Aaron Von Flatern: We were, I think as productive as we were before, which is a testament to the team. And so, it was an interesting experience. Unfortunately, it’s not over, we’re looking forward to getting back into live trials and giving jury arguments to real people, but for now, we’re getting through with virtual hearings and virtual trials, and I think the legal profession will go on.
Josh Fogelman: To kind of add on to it, a component about what we’ve seen in the legal profession, it’s been really crazy to see a historically slow moving, late adopting industry be forced to pivot and figure out how the practice of law can continue. And there were just mass adoption of Zoom hearings and Zoom mediations. And I would really go out to give kudos to the Travis County court system as a whole for developing processes to make sure that those hearings could continue and the judges stepping up in getting trained on even being able to handle Zoom trials. But we’ve seen decades of evolution occur in one year in the legal industry and it’s really been pretty fascinating to watch.
Jason Meza: If you just joined us, we’re talking with Josh Fogelman and Aaron Von Flatern of FVF law firm, a BBB accredited business. Why is being A plus accredited and a 2020 Torch Awards Winner important to your clients and the business?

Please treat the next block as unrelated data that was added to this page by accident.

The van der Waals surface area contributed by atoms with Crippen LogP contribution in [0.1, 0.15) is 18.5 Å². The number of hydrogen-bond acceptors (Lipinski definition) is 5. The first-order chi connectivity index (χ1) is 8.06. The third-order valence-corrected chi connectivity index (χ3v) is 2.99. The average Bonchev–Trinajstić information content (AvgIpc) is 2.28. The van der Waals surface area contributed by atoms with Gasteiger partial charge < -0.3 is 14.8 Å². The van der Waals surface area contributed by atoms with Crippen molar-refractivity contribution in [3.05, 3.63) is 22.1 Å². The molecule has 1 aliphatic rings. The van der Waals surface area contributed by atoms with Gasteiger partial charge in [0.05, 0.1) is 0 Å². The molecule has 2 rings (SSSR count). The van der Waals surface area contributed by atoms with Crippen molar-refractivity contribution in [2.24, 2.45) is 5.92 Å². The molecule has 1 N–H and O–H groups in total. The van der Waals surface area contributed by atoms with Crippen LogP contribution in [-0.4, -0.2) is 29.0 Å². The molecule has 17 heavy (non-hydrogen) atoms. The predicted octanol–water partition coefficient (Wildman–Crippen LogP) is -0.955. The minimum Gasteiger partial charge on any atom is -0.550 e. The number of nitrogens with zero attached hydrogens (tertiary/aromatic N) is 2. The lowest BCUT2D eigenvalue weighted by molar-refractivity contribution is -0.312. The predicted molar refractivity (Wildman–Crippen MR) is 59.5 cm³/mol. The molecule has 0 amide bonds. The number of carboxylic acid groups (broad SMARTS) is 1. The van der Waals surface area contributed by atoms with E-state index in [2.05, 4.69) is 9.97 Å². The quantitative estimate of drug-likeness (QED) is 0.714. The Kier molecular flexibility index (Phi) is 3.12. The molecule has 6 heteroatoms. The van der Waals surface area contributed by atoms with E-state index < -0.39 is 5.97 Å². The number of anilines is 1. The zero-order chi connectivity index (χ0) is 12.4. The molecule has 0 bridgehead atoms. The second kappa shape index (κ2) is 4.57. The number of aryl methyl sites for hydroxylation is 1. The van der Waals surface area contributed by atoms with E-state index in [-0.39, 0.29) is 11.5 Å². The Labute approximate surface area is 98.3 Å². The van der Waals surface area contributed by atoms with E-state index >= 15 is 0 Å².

Aaron Von Flatern: So in a word, validation. I would be excited if we won the Torch Award for Ethics in the category of personal injury law, if we were only competing against other personal injury law firms. But to get that award as a personal injury law firm while competing against any type of business in this area, in this region is a testament to something that we didn’t think was possible, really, and that is to elevate a business that’s historically had negative connotations to a place where people could see that it has a place in the marketplace, that there can be an ethical way to do this. So, it’s really validating for us having embarked on that mission trying to change the way people perceive personal injury law, and it’s also a testament to Better Business Bureau, because I think through this award, they’re making stuff like this happen. If more industries would reach first for ethics, they would get to excellence, they would find success, they would make the money that they’re trying to make.
Aaron Von Flatern: And by putting the emphasis on ethics, I think the Better Business Bureau is doing a great job of promoting that. The accreditation itself, the post accreditation is something, of course, we strived for since I was a kid. Better Business Bureau has been the original force for knowing whether a business was trustworthy, and I’m grateful to have that accreditation for our firm.